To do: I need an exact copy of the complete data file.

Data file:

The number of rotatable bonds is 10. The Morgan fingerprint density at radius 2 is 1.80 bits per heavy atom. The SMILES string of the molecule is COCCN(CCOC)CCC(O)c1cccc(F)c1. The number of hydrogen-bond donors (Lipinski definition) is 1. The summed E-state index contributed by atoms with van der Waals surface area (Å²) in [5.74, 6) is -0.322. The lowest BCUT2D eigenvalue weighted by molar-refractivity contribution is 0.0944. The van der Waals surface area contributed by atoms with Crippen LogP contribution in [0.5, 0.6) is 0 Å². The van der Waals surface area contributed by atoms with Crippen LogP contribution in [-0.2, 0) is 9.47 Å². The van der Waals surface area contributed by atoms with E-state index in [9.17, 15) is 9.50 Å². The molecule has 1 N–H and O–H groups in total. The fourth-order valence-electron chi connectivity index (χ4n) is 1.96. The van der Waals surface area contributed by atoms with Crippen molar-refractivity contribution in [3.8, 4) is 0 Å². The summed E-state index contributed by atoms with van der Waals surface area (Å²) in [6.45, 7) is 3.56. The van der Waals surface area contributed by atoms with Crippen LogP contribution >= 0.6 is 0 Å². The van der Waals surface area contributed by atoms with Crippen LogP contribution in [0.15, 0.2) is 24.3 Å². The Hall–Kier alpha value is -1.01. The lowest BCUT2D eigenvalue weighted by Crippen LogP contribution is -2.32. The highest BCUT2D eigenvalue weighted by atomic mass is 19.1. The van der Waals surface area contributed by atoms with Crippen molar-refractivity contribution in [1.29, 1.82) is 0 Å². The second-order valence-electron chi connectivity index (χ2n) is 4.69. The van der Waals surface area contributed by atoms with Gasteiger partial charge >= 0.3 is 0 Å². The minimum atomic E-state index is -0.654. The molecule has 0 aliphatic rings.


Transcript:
The number of rotatable bonds is 10. The Morgan fingerprint density at radius 2 is 1.80 bits per heavy atom. The SMILES string of the molecule is COCCN(CCOC)CCC(O)c1cccc(F)c1. The number of hydrogen-bond donors (Lipinski definition) is 1. The summed E-state index contributed by atoms with van der Waals surface area (Å²) in [5.74, 6) is -0.322. The lowest BCUT2D eigenvalue weighted by molar-refractivity contribution is 0.0944. The van der Waals surface area contributed by atoms with Crippen LogP contribution in [0.5, 0.6) is 0 Å². The van der Waals surface area contributed by atoms with Crippen LogP contribution in [-0.2, 0) is 9.47 Å². The van der Waals surface area contributed by atoms with E-state index in [9.17, 15) is 9.50 Å². The molecule has 1 N–H and O–H groups in total. The fourth-order valence-electron chi connectivity index (χ4n) is 1.96. The van der Waals surface area contributed by atoms with Crippen molar-refractivity contribution in [3.8, 4) is 0 Å². The summed E-state index contributed by atoms with van der Waals surface area (Å²) in [6.45, 7) is 3.56. The van der Waals surface area contributed by atoms with Crippen LogP contribution >= 0.6 is 0 Å². The van der Waals surface area contributed by atoms with Crippen LogP contribution in [0.15, 0.2) is 24.3 Å². The Hall–Kier alpha value is -1.01. The lowest BCUT2D eigenvalue weighted by Crippen LogP contribution is -2.32. The highest BCUT2D eigenvalue weighted by atomic mass is 19.1. The van der Waals surface area contributed by atoms with Crippen molar-refractivity contribution in [1.29, 1.82) is 0 Å². The second-order valence-electron chi connectivity index (χ2n) is 4.69. The van der Waals surface area contributed by atoms with Gasteiger partial charge >= 0.3 is 0 Å². The minimum atomic E-state index is -0.654. The molecule has 0 aliphatic rings.